Labour wants the Government to prove it is serious about ending welfare dependency by reinstating a university costs allowance for beneficiaries.
In recent weeks, the Government has brought in a raft of welfare changes, and on Thursday a study put the cost of keeping people on benefits over their working lives at $78.1 billion.
The Government-commissioned report studied those on invalid, sickness, unemployment and domestic purposes benefits over a two-year period and calculated their cost to the taxpayer, until they reached 65.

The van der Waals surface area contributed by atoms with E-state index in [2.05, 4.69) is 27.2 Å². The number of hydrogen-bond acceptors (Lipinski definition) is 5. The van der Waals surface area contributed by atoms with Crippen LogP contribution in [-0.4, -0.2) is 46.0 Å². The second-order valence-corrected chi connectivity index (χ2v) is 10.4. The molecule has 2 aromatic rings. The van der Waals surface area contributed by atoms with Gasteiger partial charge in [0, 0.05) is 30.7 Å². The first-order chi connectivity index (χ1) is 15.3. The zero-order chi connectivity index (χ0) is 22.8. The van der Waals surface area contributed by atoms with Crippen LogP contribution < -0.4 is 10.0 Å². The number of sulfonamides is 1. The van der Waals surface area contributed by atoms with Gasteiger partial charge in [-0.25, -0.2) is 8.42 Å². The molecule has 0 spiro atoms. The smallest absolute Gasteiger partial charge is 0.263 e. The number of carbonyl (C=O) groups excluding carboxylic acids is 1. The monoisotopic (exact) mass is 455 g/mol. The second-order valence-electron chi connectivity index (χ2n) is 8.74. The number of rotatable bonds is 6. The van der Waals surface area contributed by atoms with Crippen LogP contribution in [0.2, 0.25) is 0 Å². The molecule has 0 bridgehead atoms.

The valuation used a baseline of anyone receiving welfare benefits in the 2010-2011 year and applied averaged data from the past 20 years of the likelihood of them staying on benefits, moving off them or going between benefits.
Labour says if the Government wants to get people off the benefit, it has to invest in their education.
The training incentive allowance for DPB recipients studying at tertiary level was scrapped three years go and the Social Development Minister's office says it is not being brought back.
The report shows the DPB will cost the taxpayer the most, and the Tertiary Education Union says it makes sense to give single parents incentives to go to university.